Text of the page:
A simple redistricting proposal: a bigger table

The argument about gerrymandering in Ohio has been going on for a long time. Now with computers to help in slicing and dicing the electorate, we’ve gotten so good at drawing lines on a map that we can draw one right around Mike Turner’s former house on Linden Avenue- just to make sure that the district formerly known as OH-3 went from Democrat to Republican and included him in the new R- district.

The Ohio Senate and House have different plans- and even Martin Gottlieb weighs in with:

Reform is necessary because political parties can stack the deck in ways that all but prevent lawmakers from having to compete for their jobs. Some districts are drawn so they’re always won by Republicans, no matter what; others are drawn so they’re safe for Democrats.

via Editorial: House right on redistricting — for now | A Matter of Opinion.

The problem is, no matter which plan the current legislators adopt- it’ll still do its best at keeping the existing people in power.

In this case, for the voters to be honestly represented we have to stop believing that the two-party system is functional- and that doesn’t mean go to the Courts either- where we stupidly elect judges- even though they can’t do any campaigning whatsoever.

How about we start by recognizing the third parties? Let the Socialists, the Greens, the Libertarians and even the “tea party” people (once they formally create a party) to the table and make the decisions through compromise and negotiation. It would be in the third parties’ best interest to keep the districts as compact as possible- within single media markets (to cut the costs of campaigning). They would also look toward constituencies that they feel are UNDERrepresented- and try to make sure they have a chance.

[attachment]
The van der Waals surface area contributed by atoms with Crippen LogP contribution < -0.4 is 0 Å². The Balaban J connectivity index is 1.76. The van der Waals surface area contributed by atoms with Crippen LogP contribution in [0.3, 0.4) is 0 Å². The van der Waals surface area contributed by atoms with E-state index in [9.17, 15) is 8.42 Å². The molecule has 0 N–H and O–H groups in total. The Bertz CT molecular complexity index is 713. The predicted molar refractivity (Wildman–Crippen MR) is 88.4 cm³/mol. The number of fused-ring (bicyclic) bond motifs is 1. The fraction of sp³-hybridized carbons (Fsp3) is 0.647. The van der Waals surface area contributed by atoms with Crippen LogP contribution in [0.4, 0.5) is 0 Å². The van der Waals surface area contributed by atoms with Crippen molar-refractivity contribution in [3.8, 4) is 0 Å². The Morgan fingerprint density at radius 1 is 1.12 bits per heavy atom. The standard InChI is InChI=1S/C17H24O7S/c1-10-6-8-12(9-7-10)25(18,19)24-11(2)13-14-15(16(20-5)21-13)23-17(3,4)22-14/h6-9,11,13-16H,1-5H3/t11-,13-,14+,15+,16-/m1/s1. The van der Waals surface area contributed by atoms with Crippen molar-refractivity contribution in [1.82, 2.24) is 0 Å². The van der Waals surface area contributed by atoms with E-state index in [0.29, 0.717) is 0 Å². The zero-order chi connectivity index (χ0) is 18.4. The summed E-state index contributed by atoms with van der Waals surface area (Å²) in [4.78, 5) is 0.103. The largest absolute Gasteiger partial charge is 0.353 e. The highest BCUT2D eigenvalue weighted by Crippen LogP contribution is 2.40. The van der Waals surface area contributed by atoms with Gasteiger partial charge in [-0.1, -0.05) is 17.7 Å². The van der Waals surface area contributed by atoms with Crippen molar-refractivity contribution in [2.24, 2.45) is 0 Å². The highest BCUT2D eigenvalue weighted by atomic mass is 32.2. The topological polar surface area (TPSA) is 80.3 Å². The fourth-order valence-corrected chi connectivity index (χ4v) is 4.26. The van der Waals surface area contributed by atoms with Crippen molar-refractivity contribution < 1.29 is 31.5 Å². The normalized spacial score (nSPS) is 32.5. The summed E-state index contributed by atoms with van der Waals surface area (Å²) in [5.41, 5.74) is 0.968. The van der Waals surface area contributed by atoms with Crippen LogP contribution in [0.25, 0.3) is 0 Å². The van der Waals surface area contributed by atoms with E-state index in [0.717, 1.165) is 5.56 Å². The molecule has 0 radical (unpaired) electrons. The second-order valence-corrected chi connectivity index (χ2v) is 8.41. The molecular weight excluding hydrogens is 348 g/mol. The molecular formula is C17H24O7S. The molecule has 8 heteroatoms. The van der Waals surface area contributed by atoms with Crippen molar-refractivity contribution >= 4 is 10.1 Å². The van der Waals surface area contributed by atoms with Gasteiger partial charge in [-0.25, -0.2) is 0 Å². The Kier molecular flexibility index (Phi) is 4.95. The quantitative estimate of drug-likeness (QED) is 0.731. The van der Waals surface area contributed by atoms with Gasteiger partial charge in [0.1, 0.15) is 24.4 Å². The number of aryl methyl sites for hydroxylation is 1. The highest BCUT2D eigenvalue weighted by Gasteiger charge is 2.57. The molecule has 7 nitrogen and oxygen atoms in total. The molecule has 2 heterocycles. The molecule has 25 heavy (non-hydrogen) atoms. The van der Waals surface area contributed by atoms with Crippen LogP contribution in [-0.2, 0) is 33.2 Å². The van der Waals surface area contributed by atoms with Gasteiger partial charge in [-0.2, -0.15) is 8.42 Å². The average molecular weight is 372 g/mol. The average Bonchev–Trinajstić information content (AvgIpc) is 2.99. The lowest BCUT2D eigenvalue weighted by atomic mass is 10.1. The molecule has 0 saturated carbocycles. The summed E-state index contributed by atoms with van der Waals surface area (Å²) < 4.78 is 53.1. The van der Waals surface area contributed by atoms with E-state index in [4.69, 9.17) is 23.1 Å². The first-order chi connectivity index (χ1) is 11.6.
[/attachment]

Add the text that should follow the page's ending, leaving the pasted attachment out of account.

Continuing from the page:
Much simpler solution- and one that may actually start moving our State forward. Of course, changing to an instant-runoff style ballot may work even better- once the district is drawn in a sensible manner, but, one step at a time.

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2 Responses

  1. truddick June 2, 2010 / 2:06 pm
    Why not go one better?  Eliminate districts altogether!
     
    Simply declare that each citizen gets one vote for every elected office regardless of the number of openings available.  Then each candidate runs state-wide/county-wide/city-wide.  The highest vote-getters occupy the offices open.
     
    Let’s look at how that would change, say, Dayton City Commission elections.  Currently, if there are 3 openings, each voter gets 3 votes.  That means that the Dems can field 3 endorsed candidates and just about guarantee they’ll win.  Change it so that each voter gets 1 vote, and perhaps a Rep or an Ind can outpace one of the Dems–and there will be other voices on City Commission.  Same with school board, county commissioner, etc.
     
    Where state offices are concerned, it seems likely that Senators and Representatives would still be mostly Dems and Reps from large cities.  But the chances improve for the Greens and Libertarians to get a candidate in the top 99–and then we’ll have more than two parties in Columbus.
     
    Note that we currently elect US Senators from Ohio that way–albeit only one at a time.  We ought to be able to elect US Representatives that way too.
     
    Big idea.  Will it ever fly?  Only if people quit rearranging the current bad winner-takes-all system and replace it with something that gives disenfranchised voters something to get motivated for.

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  2. David Esrati June 2, 2010 / 2:37 pm

    @Truddick- you forget- we have primaries for the major parties for Senator- and until this year- third parties weren’t even allowed to add party affiliation to their name on the ballot. Plus, the signature requirements have differed. I’m not sure that Changing the number of votes- or districts is the answer- it’s much harder to connect with bigger numbers of people.

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